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Serial & Lot Numbers: What Are They?

If you’re a small to medium sized business and scaling warehouse operations, or perhaps a startup and are completely new to inventory management you may be facing new challenges. There can be an overwhelming amount of new information to sift through. One of these may be the types of identification numbers you need to learn. These numbers, many of which we’ve all come across in our day to day purchasing lives, can appear completely random. In actuality they are very intentional, help producers and businesses identify what, when, where and how a product was produced and can even belong to an international tracking database.

So, if the above describes you, or even if you’ve been in the inventory management world for a little while now, don’t worry we’ve got you. This article will give you a bit of a crash course for in serial and lots number identification, how they’re used and why they’re important to your business.

The most frequently used numerical identifiers are serial numbers and lot numbers. Producers and manufacturers use these numbers to identify specific components of a product or a production run at large. They may look very similar but are used for different reasons. Understanding what they are and when they’re applied is very important to your business, managing your inventory.

The fundamental difference between a lot and serial is this: a lot number is used for groups of products produced at the same time, or specified production window. A serial number is a unique number that is applied to a specific individual product. Let’s give some context.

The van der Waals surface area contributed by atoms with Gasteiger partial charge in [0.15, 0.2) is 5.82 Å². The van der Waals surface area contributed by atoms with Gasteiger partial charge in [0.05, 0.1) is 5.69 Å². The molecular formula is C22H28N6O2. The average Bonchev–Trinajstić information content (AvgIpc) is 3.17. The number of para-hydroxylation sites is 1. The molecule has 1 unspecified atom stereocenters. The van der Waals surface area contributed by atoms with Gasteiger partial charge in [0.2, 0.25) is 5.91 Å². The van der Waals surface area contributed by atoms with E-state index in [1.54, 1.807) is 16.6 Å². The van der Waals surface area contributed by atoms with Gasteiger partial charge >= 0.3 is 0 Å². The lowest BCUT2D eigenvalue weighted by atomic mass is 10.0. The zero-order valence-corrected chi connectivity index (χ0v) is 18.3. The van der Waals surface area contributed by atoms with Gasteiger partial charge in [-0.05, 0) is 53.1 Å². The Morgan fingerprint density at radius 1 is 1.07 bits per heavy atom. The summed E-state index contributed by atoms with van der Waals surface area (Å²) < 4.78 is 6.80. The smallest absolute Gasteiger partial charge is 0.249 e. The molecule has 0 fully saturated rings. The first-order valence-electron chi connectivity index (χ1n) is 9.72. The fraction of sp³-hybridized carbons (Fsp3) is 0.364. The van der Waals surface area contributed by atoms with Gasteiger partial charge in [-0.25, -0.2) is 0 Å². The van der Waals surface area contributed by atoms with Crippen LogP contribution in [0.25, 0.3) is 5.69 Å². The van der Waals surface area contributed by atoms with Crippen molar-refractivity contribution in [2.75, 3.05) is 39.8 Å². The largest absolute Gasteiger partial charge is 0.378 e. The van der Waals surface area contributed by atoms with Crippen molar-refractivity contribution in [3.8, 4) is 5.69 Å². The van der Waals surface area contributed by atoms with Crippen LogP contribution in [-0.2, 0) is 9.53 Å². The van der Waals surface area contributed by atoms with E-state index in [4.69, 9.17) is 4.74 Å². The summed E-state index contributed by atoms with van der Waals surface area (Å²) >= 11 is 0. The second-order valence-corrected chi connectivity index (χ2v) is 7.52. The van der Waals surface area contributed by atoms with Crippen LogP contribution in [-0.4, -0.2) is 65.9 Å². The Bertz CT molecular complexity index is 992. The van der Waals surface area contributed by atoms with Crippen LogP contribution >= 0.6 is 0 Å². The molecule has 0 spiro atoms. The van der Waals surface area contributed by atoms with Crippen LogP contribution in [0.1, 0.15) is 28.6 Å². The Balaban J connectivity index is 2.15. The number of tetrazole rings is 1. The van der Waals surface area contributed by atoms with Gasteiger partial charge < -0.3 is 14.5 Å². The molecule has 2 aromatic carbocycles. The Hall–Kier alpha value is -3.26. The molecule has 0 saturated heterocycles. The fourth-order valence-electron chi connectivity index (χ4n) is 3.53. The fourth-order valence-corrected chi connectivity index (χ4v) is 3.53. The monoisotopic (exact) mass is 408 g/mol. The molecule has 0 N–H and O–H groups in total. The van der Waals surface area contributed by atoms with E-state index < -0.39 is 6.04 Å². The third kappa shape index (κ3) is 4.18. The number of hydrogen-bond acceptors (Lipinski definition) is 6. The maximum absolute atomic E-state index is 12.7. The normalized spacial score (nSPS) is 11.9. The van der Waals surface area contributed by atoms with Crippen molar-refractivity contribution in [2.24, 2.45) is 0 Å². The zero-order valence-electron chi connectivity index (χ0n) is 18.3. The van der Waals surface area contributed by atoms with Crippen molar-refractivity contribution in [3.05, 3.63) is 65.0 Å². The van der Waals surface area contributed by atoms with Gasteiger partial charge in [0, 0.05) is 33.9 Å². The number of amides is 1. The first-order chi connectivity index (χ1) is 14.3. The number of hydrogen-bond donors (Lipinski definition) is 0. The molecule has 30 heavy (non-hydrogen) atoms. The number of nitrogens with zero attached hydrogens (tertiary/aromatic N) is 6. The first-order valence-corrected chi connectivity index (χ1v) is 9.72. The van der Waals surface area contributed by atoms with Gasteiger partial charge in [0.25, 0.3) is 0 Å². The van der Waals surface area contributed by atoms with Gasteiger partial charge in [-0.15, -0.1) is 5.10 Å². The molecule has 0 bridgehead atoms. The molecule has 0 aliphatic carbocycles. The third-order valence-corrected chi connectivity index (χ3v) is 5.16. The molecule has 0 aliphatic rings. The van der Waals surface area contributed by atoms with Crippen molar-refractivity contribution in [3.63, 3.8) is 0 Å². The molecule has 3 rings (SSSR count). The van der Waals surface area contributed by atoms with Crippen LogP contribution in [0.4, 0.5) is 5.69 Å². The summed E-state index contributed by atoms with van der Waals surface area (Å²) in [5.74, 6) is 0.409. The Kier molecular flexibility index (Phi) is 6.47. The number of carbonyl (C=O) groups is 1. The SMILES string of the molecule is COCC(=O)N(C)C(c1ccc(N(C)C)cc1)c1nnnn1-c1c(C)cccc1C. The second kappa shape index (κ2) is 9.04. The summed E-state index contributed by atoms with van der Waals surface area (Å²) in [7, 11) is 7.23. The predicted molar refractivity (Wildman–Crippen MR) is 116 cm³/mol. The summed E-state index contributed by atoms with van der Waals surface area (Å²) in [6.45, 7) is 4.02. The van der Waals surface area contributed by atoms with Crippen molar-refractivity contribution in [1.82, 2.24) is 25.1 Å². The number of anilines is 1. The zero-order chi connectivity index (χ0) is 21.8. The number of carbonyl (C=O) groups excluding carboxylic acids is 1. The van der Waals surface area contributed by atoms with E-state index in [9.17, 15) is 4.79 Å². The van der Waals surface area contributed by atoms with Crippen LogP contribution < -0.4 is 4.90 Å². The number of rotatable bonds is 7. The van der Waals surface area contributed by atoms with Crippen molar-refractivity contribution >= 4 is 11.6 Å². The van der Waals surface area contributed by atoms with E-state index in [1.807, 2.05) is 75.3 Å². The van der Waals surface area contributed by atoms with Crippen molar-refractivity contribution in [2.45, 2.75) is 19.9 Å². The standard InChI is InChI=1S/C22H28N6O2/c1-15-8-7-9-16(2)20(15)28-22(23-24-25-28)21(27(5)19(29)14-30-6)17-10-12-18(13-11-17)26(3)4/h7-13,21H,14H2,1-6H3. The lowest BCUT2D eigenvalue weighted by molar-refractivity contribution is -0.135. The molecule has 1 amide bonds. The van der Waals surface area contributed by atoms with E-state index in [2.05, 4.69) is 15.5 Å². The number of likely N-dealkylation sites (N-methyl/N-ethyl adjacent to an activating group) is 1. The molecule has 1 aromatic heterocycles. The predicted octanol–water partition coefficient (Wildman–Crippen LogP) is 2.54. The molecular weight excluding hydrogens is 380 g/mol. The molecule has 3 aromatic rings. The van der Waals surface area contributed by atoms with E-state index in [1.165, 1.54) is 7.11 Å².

Say a manufacturer produces ice cream. They produce the ice cream in batches. They then separate the batch into individual containers ready for transport and distribution to then be sold in stores. For that batch a unique lot number is designated and applied to each individual container of ice cream. The number tells the manufacturer exactly when the ice cream was produced, at what facility, in what part of the facility, with what ingredients, and what stores it was shipped too. Why is that important to them, or for that matter the store? Well let’s say the manufacturer forgot an ingredient in the batch, or worse there is a potential public health concern. The lot number allows the manufacturer to track down every container instantly, accurately, and have it properly disposed.

Serial numbers are a numerical code like a lot number but work much differently in practice. Serial numbers are unique to a specific individual product or component. It is unique. For example, take an auto manufacturer. They produce cars through an assembly line process. Once each car comes off the assembly line it is given a unique serial number which is different from every other car produced before and after it. No car will have the same number. Not only that, but several of the core components of the car, like the engine, have their own serial number as well.